Moving away from traditional building methods is a gauntlet run by few firms in the region, and fostering a new approach to working will be an uphill task.
Grant concedes the problem is somewhat chicken and egg.
“Within the Middle East it is quite a new concept and hasn’t been targeted on that many projects yet,” she said.
“And because it is new to the market that creates a lot of uncertainty and that translates as risks on projects. This inhibits people’s desire to target net-zero aspirations.
“It’s going to take a co-ordinated effort for people to be on board, to be assessing things like cost at an up-front stage, to be exploring new technologies and approaches to design, and not just approaching things as we have always done.”
But AESG is prepared to fight the good fight, and is further arming itself and others with knowledge to help stimulate smarter ways of working.
“We are always trying to conduct research and look into the wider sustainable built environment that needs to be considered,” said Grant.
“We regularly release white papers on different issues. We’ve recently released a report on urban resilience looking at climate change and the impact that is going to have on cities and how cities should develop to be resilient to changes that are coming.
“We’re trying to encourage our employees, push ourselves to be conducting research, and that feeds back into our projects and allows us to evolve and develop as consultants.”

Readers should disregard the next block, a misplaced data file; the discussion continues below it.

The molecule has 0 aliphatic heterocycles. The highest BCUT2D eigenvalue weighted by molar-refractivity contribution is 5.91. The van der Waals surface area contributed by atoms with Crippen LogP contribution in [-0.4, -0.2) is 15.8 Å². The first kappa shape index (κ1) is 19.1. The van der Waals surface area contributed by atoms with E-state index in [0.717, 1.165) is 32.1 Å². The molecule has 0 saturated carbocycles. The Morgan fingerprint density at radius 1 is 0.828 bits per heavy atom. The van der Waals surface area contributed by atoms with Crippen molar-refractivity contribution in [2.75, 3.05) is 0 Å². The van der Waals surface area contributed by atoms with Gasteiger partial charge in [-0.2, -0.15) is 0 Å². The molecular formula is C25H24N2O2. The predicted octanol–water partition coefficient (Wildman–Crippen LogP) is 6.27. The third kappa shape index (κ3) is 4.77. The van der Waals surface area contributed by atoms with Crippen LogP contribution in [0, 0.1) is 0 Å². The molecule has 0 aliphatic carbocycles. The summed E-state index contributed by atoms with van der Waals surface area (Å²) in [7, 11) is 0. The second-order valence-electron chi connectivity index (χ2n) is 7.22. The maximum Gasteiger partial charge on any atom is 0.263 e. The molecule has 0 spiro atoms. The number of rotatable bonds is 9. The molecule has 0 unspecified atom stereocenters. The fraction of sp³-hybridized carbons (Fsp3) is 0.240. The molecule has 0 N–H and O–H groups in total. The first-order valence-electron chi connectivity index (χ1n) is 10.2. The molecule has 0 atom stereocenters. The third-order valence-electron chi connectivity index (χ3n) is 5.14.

AESG is currently contracted to provide consultancy services on the Sustainability Pavilion at Expo 2020.
Such a pioneering project makes for a great case study that the firm can point to as it advocates for net-zero concepts in building design.
But stumbling blocks remain when trying to introduce these cutting edge concepts into residential and commercial developments.
Grant said: “It’s typically down to cost. In order to apply new and latest technology on projects they need to have been rolled out to the mass market so that they are in an affordable price range.
"A good example is solar PV panels, which used to be considered really high cost. But as demand increased the manufacturing practices became more efficient, and solar PV is now really affordable and is being installed on nearly all of our projects in the UAE and across the Middle East.”
With this in mind, could we expect to see a time when net-zero building – or at least elements of it – becomes mandated for all new builds? Grant explained: “There are quite a few call for actions now globally for net-zero carbon buildings.”
“The World Green Building Council has targets of 2030 and 2050 for all buildings (2030 for new buildings), while the UK has committed to being net-zero carbon and has put that into legislation.
“A lot of cities have signed up to the WGBC’s call for action. It is a trend and I see there is a lot of market uptake from these call to actions and legislative requirements. I see it becoming more and more commonplace.
“The UAE has historically been pushing the boundaries for sustainable development and I hope and expect they [the leadership] will also be having these discussions.”